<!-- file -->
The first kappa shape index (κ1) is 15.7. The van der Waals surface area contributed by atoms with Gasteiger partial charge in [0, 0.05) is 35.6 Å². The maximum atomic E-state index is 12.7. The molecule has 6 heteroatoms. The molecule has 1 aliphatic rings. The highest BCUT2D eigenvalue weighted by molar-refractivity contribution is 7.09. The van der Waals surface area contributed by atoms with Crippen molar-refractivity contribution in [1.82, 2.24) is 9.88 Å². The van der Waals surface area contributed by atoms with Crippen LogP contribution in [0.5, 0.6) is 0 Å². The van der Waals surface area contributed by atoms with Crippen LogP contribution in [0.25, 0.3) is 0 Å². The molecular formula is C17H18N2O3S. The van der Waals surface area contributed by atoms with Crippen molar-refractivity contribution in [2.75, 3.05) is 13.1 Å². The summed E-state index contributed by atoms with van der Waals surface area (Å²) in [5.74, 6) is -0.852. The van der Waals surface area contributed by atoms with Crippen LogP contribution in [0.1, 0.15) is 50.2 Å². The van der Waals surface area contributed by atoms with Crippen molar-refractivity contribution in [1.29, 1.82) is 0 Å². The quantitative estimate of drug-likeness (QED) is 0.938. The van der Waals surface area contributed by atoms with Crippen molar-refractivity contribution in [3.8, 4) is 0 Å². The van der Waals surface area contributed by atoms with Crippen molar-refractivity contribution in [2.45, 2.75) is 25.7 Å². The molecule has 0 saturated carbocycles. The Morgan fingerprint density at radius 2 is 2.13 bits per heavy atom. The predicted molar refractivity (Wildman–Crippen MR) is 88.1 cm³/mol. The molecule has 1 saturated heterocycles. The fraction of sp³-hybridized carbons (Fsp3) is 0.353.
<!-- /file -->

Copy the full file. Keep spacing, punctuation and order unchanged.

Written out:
The first kappa shape index (κ1) is 15.7. The van der Waals surface area contributed by atoms with Gasteiger partial charge in [0, 0.05) is 35.6 Å². The maximum atomic E-state index is 12.7. The molecule has 6 heteroatoms. The molecule has 1 aliphatic rings. The highest BCUT2D eigenvalue weighted by molar-refractivity contribution is 7.09. The van der Waals surface area contributed by atoms with Crippen molar-refractivity contribution in [1.82, 2.24) is 9.88 Å². The van der Waals surface area contributed by atoms with Crippen LogP contribution in [0.5, 0.6) is 0 Å². The van der Waals surface area contributed by atoms with Crippen LogP contribution in [0.25, 0.3) is 0 Å². The molecular formula is C17H18N2O3S. The van der Waals surface area contributed by atoms with Crippen molar-refractivity contribution in [2.75, 3.05) is 13.1 Å². The summed E-state index contributed by atoms with van der Waals surface area (Å²) in [5.74, 6) is -0.852. The van der Waals surface area contributed by atoms with Crippen LogP contribution in [0.1, 0.15) is 50.2 Å². The van der Waals surface area contributed by atoms with Crippen molar-refractivity contribution in [1.29, 1.82) is 0 Å². The quantitative estimate of drug-likeness (QED) is 0.938. The van der Waals surface area contributed by atoms with Crippen molar-refractivity contribution in [3.8, 4) is 0 Å². The van der Waals surface area contributed by atoms with Crippen molar-refractivity contribution in [2.45, 2.75) is 25.7 Å². The molecule has 0 saturated carbocycles. The Morgan fingerprint density at radius 2 is 2.13 bits per heavy atom. The predicted molar refractivity (Wildman–Crippen MR) is 88.1 cm³/mol. The molecule has 1 saturated heterocycles. The fraction of sp³-hybridized carbons (Fsp3) is 0.353.